IRIN: Aid agencies in the northern semi-autonomous region of Kurdistan have said the continuing closure of Iraq’s border with Iran will not hamper their work as they do not use the Iranian border for getting supplies. SULAIMANIYAH, 30 September 2007 (IRIN) – Aid agencies in the northern semi-autonomous region of Kurdistan have said the continuing closure of Iraq’s border with Iran will not hamper their work as they do not use the Iranian border for getting supplies.
However, Azad Ahmed, a 45-year old pharmacist in Sulaimaniyah, said that although medicines are imported from neighbouring countries other than Iran some critical items do come from Iran as well.
“There are a lot of items which come from Turkey, Jordan and Syria but we have some important medical items which are imported from Iran such as painkillers, syringes, cough syrup and optic medicines,” Ahmed said.
“We have not seen any shortages so far as stores are still well stocked, but I think if this situation [the border closure”> continues for another month, then we’ll see acute shortages,” Ahmed added.
On 24 September Iran closed five border crossings with northeastern Iraq to protest against the US detention of an Iranian official whom the US military accused of weapons smuggling. Other Iran-Iraq border crossings are still open.
The measure has affected Kurdistan’s economy, leaving travellers and cargo stranded, officials and local people said on 27 September.
“Nearly 35,000 people – truck drivers, workers and traders – are now deprived of work due to the closure and hundreds of trucks are stranded at the border, some of them with goods which can’t stay fresh for long, like vegetables, fruit and dairy products,” said Hassan Baqi, head of Sulaimaniyah Chamber of Commerce.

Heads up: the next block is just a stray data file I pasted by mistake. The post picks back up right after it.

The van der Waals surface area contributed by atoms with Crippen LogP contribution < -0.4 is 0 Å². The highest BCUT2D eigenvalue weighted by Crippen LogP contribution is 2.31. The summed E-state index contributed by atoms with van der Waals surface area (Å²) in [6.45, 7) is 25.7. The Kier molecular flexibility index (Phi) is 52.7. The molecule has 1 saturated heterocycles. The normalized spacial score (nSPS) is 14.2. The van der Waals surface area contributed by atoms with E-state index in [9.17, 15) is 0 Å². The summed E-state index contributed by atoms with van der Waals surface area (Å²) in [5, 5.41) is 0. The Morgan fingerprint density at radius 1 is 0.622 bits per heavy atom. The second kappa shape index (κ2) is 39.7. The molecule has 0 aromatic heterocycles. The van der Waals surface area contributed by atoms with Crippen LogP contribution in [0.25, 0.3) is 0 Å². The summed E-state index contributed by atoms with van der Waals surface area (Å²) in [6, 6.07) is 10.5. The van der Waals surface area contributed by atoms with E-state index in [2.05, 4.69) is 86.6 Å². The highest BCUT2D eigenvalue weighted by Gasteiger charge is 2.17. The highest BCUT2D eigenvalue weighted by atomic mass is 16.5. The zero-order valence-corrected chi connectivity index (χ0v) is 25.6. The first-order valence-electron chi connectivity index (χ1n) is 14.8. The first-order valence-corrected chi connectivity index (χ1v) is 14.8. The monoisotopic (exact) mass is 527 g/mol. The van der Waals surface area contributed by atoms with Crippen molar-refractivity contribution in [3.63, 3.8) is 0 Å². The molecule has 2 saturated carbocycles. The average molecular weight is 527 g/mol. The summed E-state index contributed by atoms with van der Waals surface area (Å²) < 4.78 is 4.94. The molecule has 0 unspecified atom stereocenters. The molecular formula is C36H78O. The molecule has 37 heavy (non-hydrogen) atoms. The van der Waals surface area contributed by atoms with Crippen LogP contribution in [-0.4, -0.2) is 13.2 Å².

“The commercial sector especially in Sulaimaniyah, has been particularly affected over the past three days as up to 60 percent of consumer items come from Iran, and there are over 80 Iranian trading companies operating in the region,” Baqi added.
Since 24 September the prices of imported goods like vegetables, fruit, dairy products, potatoes and construction and industrial materials have risen sharply.
“I came to the market to buy five items: bananas, apples, watermelons, melons and oranges, but could buy only three as the prices had gone up by at least 500 Iraqi dinars (about 50 US cents) a kilogramme,” said Sazan Mohammed, a 35-year old employee at the city’s electricity directorate and a mother of five.
“If things go on like this, we will definitely, as employees, not be able to find anything to feed our children,” said Sazan at Sulaimaniyah main market. “These are political things, why are we involved? Civilians have nothing to do with such things.”
Traders consider options
As hope of reopening the border crossing faded, Rashid Qadir, a 58-year-old dairy merchant, was thinking of sending his goods to another border crossing outside Kurdistan.
“I have 17 tonnes of dairy products in two trucks stranded at the border right now and 30 more tonnes at factories,” said Qadir, who with his three brothers, runs one of Sulaimaniyah’s wholesale stores.
“I have to find a way to get these goods in Kurdistan otherwise I will lose out, and of course the prices of these goods will go up,” he said.
According to Rustom Ahmed at the Bashmakh border crossing, the daily average number of trucks crossing this border used to be about 200. “Now the trucks are lined up on the Iranian side, the travellers have vanished and the workers have no work,” Ahmed said.
The arrested Iranian official has been identified as Mahmudi Farhadi and was arrested on 20 September in a raid on a hotel in Sulaimaniyah.
US officials said Farhadi was a member of the elite ‘Quds’ force of the Iranian Revolutionary Guards that smuggles weapons into Iraq. But Iraqi and Iranian leaders said he was in the country on official business and with the full knowledge of the Iraqi government.